A nutmeg is a football skill move whereby the ball is put through the legs of a player.
Causing obstruction, which is blocking an opponent with the body, is penalized by awarding an indirect free kick to the opponent team.
A technique used by defenders to put attacking players in an offside position, by quickly getting away from their own goal to leave attackers offside.
Passing or shooting the ball with one touch.
A kick that swerves away from the goal.
Off the woodwork
When the ball is said to ‘hit the woodwork’ or ‘come off the woodwork’ it means it has hit the post or crossbar. The term is a throwback to a time when goalposts were made out of wood.
If one team gets somebody sent off, or just isn’t nearly as good as the opponents, then it’s going to be one-way traffic towards their goal all day long.
On the front foot
A team going for it, having the momentum.
On a cold, wet night in Stoke
If one posits that a player cannot play ‘on a cold, wet Wednesday night in Stoke’ it means they would struggle to perform in England. The phrase, since embellished, was first uttered in 2010 by pundit Andy Gray, who suggested that Barcelona star Lionel Messi would find it difficult to play well in the rain-sodden, wind-swept pitches of the Premier League.
An own goal happens when a player puts the ball into his own net. An own goal is often a source of deep disappointment for a player and can haunt them through the remainder of a game, particularly if their team loses.
The Panenka is the name for a penalty kick that is chipped delicately into the back of the net. Named after Czech footballer Antonin Panenka, the technique has been deployed by the likes of Zinedine Zidane and Andrea Pirlo among others.
Parking the bus
When a team ‘parks the bus’ it means that they played a completely defensive game with little or no intent of attacking. The term was coined by Jose Mourinho in his first stint as Chelsea manager when he accused Tottenham of ‘bringing the bus’ and leaving it in front of goal. Ironically, the term would later come to define Mourinho’s tactical style.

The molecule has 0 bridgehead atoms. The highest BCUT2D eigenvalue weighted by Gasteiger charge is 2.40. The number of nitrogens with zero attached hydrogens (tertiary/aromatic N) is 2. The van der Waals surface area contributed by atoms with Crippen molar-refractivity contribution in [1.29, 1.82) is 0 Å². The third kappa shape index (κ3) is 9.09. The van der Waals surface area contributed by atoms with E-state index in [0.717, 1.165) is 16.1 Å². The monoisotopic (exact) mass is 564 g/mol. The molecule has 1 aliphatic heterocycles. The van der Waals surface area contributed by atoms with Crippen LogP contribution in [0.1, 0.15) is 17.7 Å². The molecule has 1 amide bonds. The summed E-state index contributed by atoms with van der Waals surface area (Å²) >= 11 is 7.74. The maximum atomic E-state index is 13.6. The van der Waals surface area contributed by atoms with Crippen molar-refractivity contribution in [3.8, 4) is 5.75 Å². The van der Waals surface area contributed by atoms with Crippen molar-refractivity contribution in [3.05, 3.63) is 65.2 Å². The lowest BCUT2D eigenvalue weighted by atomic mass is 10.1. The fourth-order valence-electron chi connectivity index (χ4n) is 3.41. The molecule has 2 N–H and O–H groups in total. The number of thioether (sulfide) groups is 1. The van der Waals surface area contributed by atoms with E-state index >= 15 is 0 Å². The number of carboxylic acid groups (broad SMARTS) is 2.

The rectangular area in front of the goal in which the goalkeeper may handle the ball. The term is also known as the 18-yard box because of its dimensions.
The marked spot 12 yards from the goal line from which a penalty kick is taken.
A ‘poacher’ in football is a striker who is opportunistic and takes their chances. Similar to the ‘fox in the box’, a goal poacher scores a lot of goals in the box, but is generally not very active in other areas of the pitch.
Put it on a plate
To ‘put it on a plate’ for a team-mate is to create an easy chance for them to score.
A ‘rabona’ is a skill move which involves kicking the ball with one’s legs crossed by wrapping the kicking leg behind the standing leg. Rabona is the Spanish term for skipping school and the move involves a level of deception.
A red card prevents a player from playing for the remainder of the match and as a result reduces the number of players that are available to a team. The player sent off by the referee cannot be replaced.
Remontada is the Spanish word for ‘recovery’ or ‘comeback’ and it is used to describe a remarkable turnaround in fortunes by a team that had been on course to lose.
A spectacular, long-range goal which involves the ball moving rapidly through the air.
Second season syndrome